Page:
From the Archives: The 80/20 Rule in Action

January 17, 2013

According to a fascinating study discussed in Time Magazine based on 27 million hands of Texas Hold’em, it turns out that the more hands poker players win, the more money they lose!  What’s going on here?

I suspect it has to do with investor preferences–gamblers often think the same way.  Most people like to have a high percentage of winning trades; they are less happy with a lower percentage of winning trades, even if the occasional winner is a big one.  In other words, investors will often prefer a system with 65% winning trades over a system with 45% winning trades, even if the latter method results in much greater overall profits.

People overweigh their frequent small gains vis-à-vis occasional large losses,” Siler says.

In fact, you are generally best off if you cut your losses and let your winners run.  This is the way that systematic trend following tends to work.  Often this results in a few large trades (the 20% in the 80/20 rule) making up a large part of your profits.  Poker players and amateur investors obviously tend to work the other way, preferring lots of small profits–which all tend to be wiped away by a few large losses.  Taking lots of small profits is the psychological path of least resistance, but the easy way is the wrong way in this case.

—-this article was originally published 2/10/2010.  Investors still have irrational preferences about making money.  They usually want profits—but apparently only if they are in a certain distribution!  Real life doesn’t work that way.  Making money is a fairly messy process.  Only a few names turn out to be big winners, so you’ve got to give them a chance to run.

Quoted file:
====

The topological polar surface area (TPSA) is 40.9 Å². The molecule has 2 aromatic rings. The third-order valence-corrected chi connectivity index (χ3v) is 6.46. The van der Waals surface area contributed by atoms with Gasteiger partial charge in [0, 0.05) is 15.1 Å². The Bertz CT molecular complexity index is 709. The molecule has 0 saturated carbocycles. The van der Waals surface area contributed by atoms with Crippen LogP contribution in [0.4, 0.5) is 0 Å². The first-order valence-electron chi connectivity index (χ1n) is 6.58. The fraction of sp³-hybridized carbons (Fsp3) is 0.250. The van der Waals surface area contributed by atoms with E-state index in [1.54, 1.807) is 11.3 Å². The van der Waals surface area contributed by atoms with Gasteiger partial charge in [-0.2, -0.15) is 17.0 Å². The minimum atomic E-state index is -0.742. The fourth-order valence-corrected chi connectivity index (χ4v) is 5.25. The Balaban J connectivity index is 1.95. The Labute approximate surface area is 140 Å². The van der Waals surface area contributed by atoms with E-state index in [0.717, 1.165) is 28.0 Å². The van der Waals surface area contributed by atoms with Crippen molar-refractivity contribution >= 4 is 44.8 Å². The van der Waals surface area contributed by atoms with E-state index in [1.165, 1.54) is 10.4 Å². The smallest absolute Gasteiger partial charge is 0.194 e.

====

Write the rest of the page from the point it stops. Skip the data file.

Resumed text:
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Fund Flows

January 17, 2013

Mutual fund flow estimates are derived from data collected by The Investment Company Institute covering more than 95 percent of industry assets and are adjusted to represent industry totals.

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PDP Gathers Steam

January 17, 2013

Paul Britt of IndexUniverse, after noting the strong inflows of the PowerShares DWA Technical Leaders ETF (PDP), had the following to say about its appeal:

In the end, PDP’s performance over more recent periods should bolster its appeal to those willing to take a bit more risk in search of more return.

This makes it a viable middle-ground alternative between purely passive super-low-cost ETFs like VTI and traditional actively managed mutual funds, which often come with higher costs.

Without a doubt, PDP is just one of many ETFs that offer an alternative to pure-vanilla U.S equity exposure.

But importantly, PDP stands out from many in this crowd, as its strong liquidity, hefty asset base and history of avoiding radical risk clearly suggest.

Britt also noted that turnover in the index last year was 96%.  As we discussed in our article Tax-Efficient Alpha, the combination of the tax-efficient ETF structure and our unique relative strength approach to indexing makes for a compelling investment solution.

See for more information.  Past performance is no guarantee of future returns.

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